Serbia and the Serbs feel hurt and betrayed, especially by countries in the EU. And relations between Serbia and the EU are set for a rocky ride, with the EU due to deploy a 2,000-strong mission to the new state of Kosovo over the coming weeks and months. Pristina may have declared independence, but for Belgrade it is business as usual - Kosovo remains an integral part of Serbia" Mr Kostunica summed it up: "As long as Serbs exist, Kosovo is Serbia." One chapter in Kosovo's history may have now closed, but the story is far from over.


In related news:

Abkhazia set to ask Russia to recognize its independence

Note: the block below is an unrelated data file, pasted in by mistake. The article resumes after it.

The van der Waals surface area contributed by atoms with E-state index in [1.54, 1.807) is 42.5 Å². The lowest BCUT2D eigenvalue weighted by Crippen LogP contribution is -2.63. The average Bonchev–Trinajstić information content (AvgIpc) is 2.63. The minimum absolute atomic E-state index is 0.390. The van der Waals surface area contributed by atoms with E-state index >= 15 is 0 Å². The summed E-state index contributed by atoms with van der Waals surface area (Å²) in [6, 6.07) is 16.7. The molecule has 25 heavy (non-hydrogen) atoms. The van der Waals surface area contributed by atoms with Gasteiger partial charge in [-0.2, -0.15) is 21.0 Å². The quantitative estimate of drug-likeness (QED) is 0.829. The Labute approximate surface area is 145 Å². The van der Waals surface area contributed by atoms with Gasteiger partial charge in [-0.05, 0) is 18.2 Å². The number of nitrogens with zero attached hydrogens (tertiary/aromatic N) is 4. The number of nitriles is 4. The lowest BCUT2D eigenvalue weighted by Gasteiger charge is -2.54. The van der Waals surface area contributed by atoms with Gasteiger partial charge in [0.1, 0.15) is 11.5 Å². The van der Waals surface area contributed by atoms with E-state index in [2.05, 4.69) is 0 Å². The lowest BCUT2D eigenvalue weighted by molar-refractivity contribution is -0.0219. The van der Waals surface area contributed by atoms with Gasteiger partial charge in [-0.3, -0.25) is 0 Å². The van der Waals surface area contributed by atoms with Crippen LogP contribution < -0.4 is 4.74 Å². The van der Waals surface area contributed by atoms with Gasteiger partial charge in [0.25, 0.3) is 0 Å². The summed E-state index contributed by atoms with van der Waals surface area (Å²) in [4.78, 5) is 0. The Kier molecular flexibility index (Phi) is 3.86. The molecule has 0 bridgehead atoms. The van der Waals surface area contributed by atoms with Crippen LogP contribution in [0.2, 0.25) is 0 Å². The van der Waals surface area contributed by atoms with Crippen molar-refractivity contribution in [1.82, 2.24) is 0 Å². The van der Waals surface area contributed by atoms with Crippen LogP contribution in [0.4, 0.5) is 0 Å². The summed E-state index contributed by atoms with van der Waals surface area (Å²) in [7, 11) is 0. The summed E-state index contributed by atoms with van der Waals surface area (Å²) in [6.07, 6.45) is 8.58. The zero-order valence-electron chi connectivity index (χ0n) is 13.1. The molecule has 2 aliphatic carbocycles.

Abkhazia intends to ask Russia to recognize its sovereignty, the president of the de facto independent Georgian republic said on Monday. Asked whether Abkhazia intended to address Russia on the issue of independence in the wake of Kosovo's unilateral declaration of sovereignty on Sunday, Sergei Bagapsh told journalists: "Yes, we do." Both Abkhazia and South Ossetia, another Georgian breakaway republic, declared their independence from Georgia in the wake of the collapse of the Soviet Union in 1991, and bloody conflicts ensued. Georgia's current leadership has been seeking to recover its influence in the separatist regions and secure international support on the issue. Both republics have expressed a strong desire to join Russia, and Moscow had hinted even before Kosovo's declaration of independence on Sunday that it may recognize Abkhazia and South Ossetia. "The declaration of sovereignty by Kosovo and its recognition will undoubtedly be taken into account in [Russia's] relations with Abkhazia and South Ossetia," the Russian Foreign Ministry said in a statement last week. South Ossetian President Eduard Kokoity, also on a visit to Moscow, told reporters that the two republics would hold talks with other unrecognized entities on efforts to seek independence. Kokoity said his republic would like to seek independence through Russia's Constitutional Court. "Two years ago we declared our intention to apply to the Russian Constitutional Court. We have a document on a united Ossetia voluntarily joining the Russian Empire in 1774," he said, adding that there were no documents in existence that confirmed the withdrawal of Ossetia from Russia.